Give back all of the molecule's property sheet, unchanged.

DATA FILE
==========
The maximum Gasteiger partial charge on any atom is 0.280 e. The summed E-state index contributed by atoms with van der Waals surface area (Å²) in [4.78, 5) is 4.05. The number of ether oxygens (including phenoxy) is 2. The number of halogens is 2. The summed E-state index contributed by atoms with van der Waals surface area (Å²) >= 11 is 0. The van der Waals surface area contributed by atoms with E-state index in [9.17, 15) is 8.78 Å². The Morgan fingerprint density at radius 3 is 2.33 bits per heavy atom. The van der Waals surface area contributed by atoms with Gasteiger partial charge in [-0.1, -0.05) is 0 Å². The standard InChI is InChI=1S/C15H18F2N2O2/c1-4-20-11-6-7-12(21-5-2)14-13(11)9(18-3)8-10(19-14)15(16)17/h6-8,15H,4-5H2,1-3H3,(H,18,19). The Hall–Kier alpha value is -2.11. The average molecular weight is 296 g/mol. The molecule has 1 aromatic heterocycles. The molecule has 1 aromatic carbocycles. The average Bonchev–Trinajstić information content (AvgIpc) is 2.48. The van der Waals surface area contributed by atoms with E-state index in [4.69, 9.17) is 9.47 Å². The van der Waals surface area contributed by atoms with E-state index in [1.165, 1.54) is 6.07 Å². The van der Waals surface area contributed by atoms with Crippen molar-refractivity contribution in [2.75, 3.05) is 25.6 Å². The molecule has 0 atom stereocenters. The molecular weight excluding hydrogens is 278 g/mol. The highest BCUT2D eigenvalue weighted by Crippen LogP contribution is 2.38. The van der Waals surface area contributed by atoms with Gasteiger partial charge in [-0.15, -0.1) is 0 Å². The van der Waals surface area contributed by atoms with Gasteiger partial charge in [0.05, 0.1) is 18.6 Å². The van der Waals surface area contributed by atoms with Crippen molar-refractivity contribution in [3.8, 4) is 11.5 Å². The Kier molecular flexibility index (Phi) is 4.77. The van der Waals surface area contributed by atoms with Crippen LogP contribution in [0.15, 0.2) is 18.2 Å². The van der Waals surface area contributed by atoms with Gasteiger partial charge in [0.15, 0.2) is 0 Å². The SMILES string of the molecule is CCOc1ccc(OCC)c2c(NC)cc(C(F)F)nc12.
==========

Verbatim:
The maximum Gasteiger partial charge on any atom is 0.280 e. The summed E-state index contributed by atoms with van der Waals surface area (Å²) in [4.78, 5) is 4.05. The number of ether oxygens (including phenoxy) is 2. The number of halogens is 2. The summed E-state index contributed by atoms with van der Waals surface area (Å²) >= 11 is 0. The van der Waals surface area contributed by atoms with E-state index in [9.17, 15) is 8.78 Å². The Morgan fingerprint density at radius 3 is 2.33 bits per heavy atom. The van der Waals surface area contributed by atoms with Gasteiger partial charge in [-0.1, -0.05) is 0 Å². The standard InChI is InChI=1S/C15H18F2N2O2/c1-4-20-11-6-7-12(21-5-2)14-13(11)9(18-3)8-10(19-14)15(16)17/h6-8,15H,4-5H2,1-3H3,(H,18,19). The Hall–Kier alpha value is -2.11. The average molecular weight is 296 g/mol. The molecule has 1 aromatic heterocycles. The molecule has 1 aromatic carbocycles. The average Bonchev–Trinajstić information content (AvgIpc) is 2.48. The van der Waals surface area contributed by atoms with E-state index in [4.69, 9.17) is 9.47 Å². The van der Waals surface area contributed by atoms with E-state index in [1.165, 1.54) is 6.07 Å². The van der Waals surface area contributed by atoms with Crippen molar-refractivity contribution in [2.75, 3.05) is 25.6 Å². The molecule has 0 atom stereocenters. The molecular weight excluding hydrogens is 278 g/mol. The highest BCUT2D eigenvalue weighted by Crippen LogP contribution is 2.38. The van der Waals surface area contributed by atoms with Gasteiger partial charge in [-0.15, -0.1) is 0 Å². The van der Waals surface area contributed by atoms with Gasteiger partial charge in [0.05, 0.1) is 18.6 Å². The van der Waals surface area contributed by atoms with Crippen molar-refractivity contribution in [3.8, 4) is 11.5 Å². The Kier molecular flexibility index (Phi) is 4.77. The van der Waals surface area contributed by atoms with Crippen LogP contribution in [0.15, 0.2) is 18.2 Å². The van der Waals surface area contributed by atoms with Gasteiger partial charge in [0.15, 0.2) is 0 Å². The SMILES string of the molecule is CCOc1ccc(OCC)c2c(NC)cc(C(F)F)nc12.